A Model of Host-Microbial Interactions in an Open Mammalian Ecosystem

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Science  06 Sep 1996:
Vol. 273, Issue 5280, pp. 1380-1383
DOI: 10.1126/science.273.5280.1380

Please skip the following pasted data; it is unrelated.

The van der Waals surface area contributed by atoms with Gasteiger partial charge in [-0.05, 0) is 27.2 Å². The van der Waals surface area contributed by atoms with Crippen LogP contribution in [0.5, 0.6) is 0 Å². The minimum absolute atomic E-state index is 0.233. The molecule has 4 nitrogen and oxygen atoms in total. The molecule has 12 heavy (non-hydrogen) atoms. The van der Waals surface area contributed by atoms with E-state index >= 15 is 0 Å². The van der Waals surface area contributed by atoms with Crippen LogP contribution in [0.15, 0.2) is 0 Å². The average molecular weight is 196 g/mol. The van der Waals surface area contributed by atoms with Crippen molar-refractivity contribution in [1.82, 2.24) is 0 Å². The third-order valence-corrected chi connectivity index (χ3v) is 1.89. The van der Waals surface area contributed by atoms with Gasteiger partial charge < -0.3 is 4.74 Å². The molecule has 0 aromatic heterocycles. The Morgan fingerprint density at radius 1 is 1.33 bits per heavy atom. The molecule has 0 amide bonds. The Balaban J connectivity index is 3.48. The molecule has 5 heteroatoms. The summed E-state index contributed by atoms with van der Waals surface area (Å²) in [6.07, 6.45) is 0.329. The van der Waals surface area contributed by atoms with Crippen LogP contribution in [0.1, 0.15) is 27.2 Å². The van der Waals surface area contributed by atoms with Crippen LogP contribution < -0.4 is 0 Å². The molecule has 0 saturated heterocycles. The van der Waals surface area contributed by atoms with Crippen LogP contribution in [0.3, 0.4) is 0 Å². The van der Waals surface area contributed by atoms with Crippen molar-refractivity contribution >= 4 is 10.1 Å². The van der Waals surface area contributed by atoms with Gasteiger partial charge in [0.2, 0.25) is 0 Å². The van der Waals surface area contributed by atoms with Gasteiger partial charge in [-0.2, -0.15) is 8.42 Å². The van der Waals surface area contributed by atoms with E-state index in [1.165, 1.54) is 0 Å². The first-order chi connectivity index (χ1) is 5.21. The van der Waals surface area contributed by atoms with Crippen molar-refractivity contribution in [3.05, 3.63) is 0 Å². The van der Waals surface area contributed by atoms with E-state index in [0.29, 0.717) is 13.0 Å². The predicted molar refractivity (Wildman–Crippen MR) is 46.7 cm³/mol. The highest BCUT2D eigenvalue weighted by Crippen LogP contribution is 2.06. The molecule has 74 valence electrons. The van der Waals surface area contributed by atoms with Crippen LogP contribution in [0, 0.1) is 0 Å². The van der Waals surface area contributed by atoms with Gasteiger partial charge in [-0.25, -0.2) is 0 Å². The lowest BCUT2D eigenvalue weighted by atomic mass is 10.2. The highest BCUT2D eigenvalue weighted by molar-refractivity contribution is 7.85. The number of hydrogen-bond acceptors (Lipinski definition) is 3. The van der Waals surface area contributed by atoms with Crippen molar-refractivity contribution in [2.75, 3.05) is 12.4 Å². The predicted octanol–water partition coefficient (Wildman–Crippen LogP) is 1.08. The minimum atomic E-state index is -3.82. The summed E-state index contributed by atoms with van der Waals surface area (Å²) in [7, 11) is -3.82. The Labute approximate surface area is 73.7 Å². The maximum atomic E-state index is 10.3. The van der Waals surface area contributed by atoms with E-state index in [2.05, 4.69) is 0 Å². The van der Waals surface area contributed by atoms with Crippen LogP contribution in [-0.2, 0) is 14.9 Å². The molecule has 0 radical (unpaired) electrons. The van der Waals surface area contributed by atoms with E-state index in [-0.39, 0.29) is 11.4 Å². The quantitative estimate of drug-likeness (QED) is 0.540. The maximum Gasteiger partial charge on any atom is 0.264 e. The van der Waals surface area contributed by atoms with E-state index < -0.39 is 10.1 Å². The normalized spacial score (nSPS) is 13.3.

The maintenance and significance of the complex populations of microbes present in the mammalian intestine are poorly understood. Comparison of conventionally housed and germ-free NMRI mice revealed that production of fucosylated glycoconjugates and an α1,2-fucosyltransferase messenger RNA in the small-intestinal epithelium requires the normal microflora. Colonization of germ-free mice with Bacteroides thetaiotaomicron, a component of this flora, restored the fucosylation program, whereas an isogenic strain carrying a transposon insertion that disrupts its ability to use L-fucose as a carbon source did not. Simplified models such as this should aid the study of open microbial ecosystems.

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